LASA Farms Encouraged By Conservation Practices

Seeing the environmental impact of new sustainability practices encourages Sandy Larson of Larson Acres to keep discovering new conservation practices.

Larson’s family dairy farm milks 2,800 cows and farms more than 5,000 acres in Rock County. They joined the Lafayette Ag Stewardship Alliance in 2019 to participate in a five-year sustainability pilot project offered in partnership with Farmers for Sustainable Food. They have since stayed active with the group to share their sustainability story and learn from other farmers.

Over time, the family continues to incorporate additional sustainable farming practices, including minimal-till and no-till practices to help reduce soil erosion and the use of cover crops to help improve soil health.

“We started seeding cover crops because we wanted to improve the soil erosion in our fields,” Larson said. “We believe this will continue to greatly improve soil health years into the future.”

Being a part of LASA allows Larson to collaborate with like-minded farmers and to continue to learn about the latest conservation research efforts and discoveries.

“Engaging with fellow farmers and having access to these great tools the group provides has been extremely beneficial for our farm’s growth and progress in our sustainability journey,” Larson said. “Working together as a group is the key here; there’s a lot of value in that. We have greater access to new ideas and new strategies.”

Annual Survey Results

As part of their membership, Larson participated in the group’s 2023 Annual Member Conservation Practice Survey, which tracts the collective conservation efforts among farmers in the group. Results demonstrate continued progress and potential environmental benefits to the region.

This is the sixth consecutive year the group has documented their sustainable practices, signifying their commitment to continuous improvement and enhancing the surrounding soil and water quality.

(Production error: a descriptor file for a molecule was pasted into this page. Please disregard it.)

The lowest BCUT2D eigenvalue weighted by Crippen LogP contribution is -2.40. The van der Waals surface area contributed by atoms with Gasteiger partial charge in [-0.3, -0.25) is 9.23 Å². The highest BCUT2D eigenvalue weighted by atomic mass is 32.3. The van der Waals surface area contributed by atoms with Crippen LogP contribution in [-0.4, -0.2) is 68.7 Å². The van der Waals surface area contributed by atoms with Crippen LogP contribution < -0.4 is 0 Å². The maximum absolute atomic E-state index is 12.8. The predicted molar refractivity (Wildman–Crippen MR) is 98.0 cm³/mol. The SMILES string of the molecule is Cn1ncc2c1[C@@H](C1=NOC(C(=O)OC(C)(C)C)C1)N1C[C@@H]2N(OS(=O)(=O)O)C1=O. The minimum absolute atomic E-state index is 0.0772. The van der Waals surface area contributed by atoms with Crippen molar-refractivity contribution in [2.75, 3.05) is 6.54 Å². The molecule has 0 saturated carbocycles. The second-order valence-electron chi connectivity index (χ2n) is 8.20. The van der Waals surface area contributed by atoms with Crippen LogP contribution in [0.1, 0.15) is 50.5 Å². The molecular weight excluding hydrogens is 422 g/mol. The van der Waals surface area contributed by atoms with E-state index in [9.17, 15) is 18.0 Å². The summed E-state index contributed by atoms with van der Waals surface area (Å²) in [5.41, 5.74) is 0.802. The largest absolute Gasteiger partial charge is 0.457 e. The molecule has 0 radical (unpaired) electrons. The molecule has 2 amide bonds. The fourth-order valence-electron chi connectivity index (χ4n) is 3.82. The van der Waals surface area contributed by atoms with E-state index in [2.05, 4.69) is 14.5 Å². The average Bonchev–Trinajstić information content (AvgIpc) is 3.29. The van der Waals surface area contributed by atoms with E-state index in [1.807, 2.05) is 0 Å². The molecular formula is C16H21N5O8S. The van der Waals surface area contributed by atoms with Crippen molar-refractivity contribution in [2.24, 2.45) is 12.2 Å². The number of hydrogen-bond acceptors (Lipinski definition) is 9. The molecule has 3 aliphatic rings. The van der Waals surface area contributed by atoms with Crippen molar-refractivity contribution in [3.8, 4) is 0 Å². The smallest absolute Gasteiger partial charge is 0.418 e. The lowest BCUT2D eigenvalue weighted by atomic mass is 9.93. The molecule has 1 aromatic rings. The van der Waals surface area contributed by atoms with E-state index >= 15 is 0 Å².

The group, comprised of 35 farmers, implemented various conservation practices including: planting 11,793 acres of cover crops, using no-till and strip-till on 29,022 acres and planting into cover crops (otherwise known as “planting green”) on 1,052 acres. They also measured nutrient management impact on 32,761 acres.

The potential environmental benefits of these practices:

  • Reduction of greenhouse gas emissions by 9,018 metric tons of carbon dioxide equivalents, which is equal to greenhouse gas emissions produced by 2,146 cars driven in a year.
  • Prevention of sediment loss from farm fields by 87,898 tons, equivalent to 8,789 dump trucks’ worth of soil.
  • Reduction of phosphorus runoff by 144,202 pounds, potentially preventing 72.1 million pounds of algae growth in local water bodies.

Data was analyzed and verified by Farmers for Sustainable Food and the Department of Agriculture, Trade and Consumer Protection.

Larson says she uses the data as a resource to help make more informed decisions on the farm.

“Seeing our progress and comparing it to the other farms around us is very eye-opening,” Larson said. “It allows us to make better-informed choices that can help improve our land and local communities.”

Farmers interested in finding out more about the programs LASA offers and how to become a member can visit their website: